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davej

Webcam?

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I am interested in getting a webcam working on my home computer and then writing some code to upload periodic images to my webpage. Has anyone here done that? I wish I could just get a camera and USB driver and write the rest of the code, but I'm afraid I will get stuck using some absurd "do-everything" software-bundle that comes with the camera. Ideally the camera would be located outdoors, however that creates several issues since USB is limited to a few meters of length and CCTV type cameras have lower resolution. I don't trust wireless. Opinions? Thanks.

Edited by davej

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Most cameras simply don't offer the software, as manufacturers want to price you differently based on your needs.The best you can do is get a USB camera (or any "webcam" compatible camera), and use a custom desktop application that does whatever you want it to do by hooking into Windows APIs. An easier solution is to use Flash/ActionScript with that same hardware. The app will have to be kept open in a window to work though.

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There are a variety of low-cost webcams but they are all intended for indoor desktop use. I'm sure the included software bundle is probably aimed at voip video-phone and YouTube. The CCTV video cameras can feed 100ft+ cables but need a video grabber/converter and are limited to 420 line television resolution. Maybe I should experiment with one of each? I'm not familiar with Flash/Actionscript. Another thought: inexpensive USB extenders claim to be able to support 100ft+ using Cat5 cable.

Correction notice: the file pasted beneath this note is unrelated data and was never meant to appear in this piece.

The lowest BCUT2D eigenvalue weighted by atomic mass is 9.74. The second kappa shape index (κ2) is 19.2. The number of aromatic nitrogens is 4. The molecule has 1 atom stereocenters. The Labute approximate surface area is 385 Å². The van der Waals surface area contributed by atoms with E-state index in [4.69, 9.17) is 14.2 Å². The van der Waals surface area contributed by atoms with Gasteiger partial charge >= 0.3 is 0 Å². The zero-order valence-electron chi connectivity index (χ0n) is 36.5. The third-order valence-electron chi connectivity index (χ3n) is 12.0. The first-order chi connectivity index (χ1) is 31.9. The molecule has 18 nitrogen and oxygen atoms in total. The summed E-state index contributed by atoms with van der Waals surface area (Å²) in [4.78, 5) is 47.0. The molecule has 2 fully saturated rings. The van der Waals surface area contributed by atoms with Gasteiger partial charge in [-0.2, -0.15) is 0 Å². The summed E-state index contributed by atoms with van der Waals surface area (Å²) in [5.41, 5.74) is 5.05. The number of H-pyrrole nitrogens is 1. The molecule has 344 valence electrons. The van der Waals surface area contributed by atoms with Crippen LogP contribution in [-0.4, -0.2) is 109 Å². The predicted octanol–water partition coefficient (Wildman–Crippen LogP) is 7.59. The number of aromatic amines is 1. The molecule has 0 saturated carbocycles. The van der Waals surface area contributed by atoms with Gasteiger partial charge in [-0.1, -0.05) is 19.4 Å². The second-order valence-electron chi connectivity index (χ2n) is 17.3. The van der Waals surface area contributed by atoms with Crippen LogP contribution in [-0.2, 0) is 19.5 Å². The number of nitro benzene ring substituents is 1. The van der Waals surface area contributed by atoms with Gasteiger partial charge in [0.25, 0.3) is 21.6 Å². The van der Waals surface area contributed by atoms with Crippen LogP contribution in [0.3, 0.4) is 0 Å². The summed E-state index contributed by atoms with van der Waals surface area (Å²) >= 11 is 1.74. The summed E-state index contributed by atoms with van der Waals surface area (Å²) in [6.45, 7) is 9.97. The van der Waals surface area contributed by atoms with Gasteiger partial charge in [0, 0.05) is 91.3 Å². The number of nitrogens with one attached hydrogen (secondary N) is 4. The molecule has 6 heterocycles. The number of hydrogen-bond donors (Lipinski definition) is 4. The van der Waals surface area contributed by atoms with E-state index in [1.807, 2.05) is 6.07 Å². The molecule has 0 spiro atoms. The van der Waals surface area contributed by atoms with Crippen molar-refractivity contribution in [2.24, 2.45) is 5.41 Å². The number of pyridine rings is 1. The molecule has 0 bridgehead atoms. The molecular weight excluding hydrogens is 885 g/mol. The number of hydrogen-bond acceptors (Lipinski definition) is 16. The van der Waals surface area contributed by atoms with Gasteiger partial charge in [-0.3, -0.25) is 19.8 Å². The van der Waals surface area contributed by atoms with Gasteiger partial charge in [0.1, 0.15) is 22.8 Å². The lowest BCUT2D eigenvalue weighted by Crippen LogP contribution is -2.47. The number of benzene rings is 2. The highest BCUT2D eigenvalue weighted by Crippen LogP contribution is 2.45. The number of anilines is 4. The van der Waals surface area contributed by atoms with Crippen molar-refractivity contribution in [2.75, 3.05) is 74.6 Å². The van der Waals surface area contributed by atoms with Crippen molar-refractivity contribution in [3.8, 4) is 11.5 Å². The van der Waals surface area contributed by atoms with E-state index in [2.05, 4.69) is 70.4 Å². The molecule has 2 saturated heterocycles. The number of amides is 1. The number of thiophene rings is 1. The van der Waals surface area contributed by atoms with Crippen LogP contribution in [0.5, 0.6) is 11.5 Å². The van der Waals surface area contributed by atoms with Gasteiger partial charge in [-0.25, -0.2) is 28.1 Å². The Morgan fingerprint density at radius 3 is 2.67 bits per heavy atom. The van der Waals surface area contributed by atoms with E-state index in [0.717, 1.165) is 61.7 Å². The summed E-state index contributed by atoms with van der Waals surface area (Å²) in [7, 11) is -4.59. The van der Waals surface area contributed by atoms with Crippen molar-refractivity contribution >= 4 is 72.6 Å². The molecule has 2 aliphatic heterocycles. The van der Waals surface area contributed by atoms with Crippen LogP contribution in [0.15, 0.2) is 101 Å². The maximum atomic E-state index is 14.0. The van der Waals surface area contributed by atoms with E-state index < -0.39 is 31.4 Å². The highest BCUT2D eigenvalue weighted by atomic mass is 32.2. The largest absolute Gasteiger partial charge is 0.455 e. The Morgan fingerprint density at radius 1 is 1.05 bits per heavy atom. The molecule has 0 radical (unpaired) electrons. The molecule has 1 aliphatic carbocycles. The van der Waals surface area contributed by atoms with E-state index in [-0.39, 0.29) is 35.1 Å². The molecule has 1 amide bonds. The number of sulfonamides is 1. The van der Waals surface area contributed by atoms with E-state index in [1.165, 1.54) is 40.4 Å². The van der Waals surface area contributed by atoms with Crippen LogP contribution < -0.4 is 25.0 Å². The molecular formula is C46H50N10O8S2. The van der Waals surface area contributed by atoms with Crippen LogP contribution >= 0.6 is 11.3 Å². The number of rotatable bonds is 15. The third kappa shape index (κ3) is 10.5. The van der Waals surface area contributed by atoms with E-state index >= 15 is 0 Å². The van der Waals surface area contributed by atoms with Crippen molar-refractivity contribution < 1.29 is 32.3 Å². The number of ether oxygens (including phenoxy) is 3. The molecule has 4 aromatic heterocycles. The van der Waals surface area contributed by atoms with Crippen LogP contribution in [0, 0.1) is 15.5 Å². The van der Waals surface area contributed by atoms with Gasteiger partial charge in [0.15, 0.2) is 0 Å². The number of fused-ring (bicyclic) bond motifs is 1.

Edited by davej

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USB is totally inappropriate above 5m, even with the most solid of extenders.CCTV cameras are typically closed source and there's no standardized API you can access one from.If you are to do anything custom with a camera, you'll have to get acquainted with ActionScript or some appropriate Windows APIs. There's no way around that.There are "IP camera"s that can send period images to an FTP location though... maybe that would be the best solution. Not all software bundles support this though. Online stores typically don't tell if such a feature is supported or not. You might want to get into a physical store, and ask about each IP camera model.